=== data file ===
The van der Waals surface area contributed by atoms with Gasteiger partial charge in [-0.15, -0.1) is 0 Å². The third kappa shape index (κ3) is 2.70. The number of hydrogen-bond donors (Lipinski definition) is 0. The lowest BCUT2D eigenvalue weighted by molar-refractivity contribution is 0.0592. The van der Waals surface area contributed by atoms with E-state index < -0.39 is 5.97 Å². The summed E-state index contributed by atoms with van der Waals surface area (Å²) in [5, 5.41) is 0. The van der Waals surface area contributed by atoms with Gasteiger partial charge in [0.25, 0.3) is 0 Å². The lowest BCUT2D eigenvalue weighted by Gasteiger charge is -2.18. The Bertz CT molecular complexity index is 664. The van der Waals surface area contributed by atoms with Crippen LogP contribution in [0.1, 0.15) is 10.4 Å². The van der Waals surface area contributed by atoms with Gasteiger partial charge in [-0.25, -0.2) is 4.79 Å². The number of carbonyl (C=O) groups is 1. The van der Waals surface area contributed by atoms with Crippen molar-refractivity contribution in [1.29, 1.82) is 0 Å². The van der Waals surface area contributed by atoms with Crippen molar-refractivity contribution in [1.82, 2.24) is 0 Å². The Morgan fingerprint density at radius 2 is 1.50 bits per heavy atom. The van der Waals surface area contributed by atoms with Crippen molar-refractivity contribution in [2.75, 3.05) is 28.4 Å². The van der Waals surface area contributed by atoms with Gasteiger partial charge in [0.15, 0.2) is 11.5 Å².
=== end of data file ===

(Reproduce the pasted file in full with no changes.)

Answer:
The van der Waals surface area contributed by atoms with Gasteiger partial charge in [-0.15, -0.1) is 0 Å². The third kappa shape index (κ3) is 2.70. The number of hydrogen-bond donors (Lipinski definition) is 0. The lowest BCUT2D eigenvalue weighted by molar-refractivity contribution is 0.0592. The van der Waals surface area contributed by atoms with E-state index < -0.39 is 5.97 Å². The summed E-state index contributed by atoms with van der Waals surface area (Å²) in [5, 5.41) is 0. The van der Waals surface area contributed by atoms with Gasteiger partial charge in [0.25, 0.3) is 0 Å². The lowest BCUT2D eigenvalue weighted by Gasteiger charge is -2.18. The Bertz CT molecular complexity index is 664. The van der Waals surface area contributed by atoms with Crippen LogP contribution in [0.1, 0.15) is 10.4 Å². The van der Waals surface area contributed by atoms with Gasteiger partial charge in [-0.25, -0.2) is 4.79 Å². The number of carbonyl (C=O) groups is 1. The van der Waals surface area contributed by atoms with Crippen molar-refractivity contribution in [1.29, 1.82) is 0 Å². The van der Waals surface area contributed by atoms with Crippen molar-refractivity contribution in [1.82, 2.24) is 0 Å². The Morgan fingerprint density at radius 2 is 1.50 bits per heavy atom. The van der Waals surface area contributed by atoms with Crippen molar-refractivity contribution in [2.75, 3.05) is 28.4 Å². The van der Waals surface area contributed by atoms with Gasteiger partial charge in [0.15, 0.2) is 11.5 Å².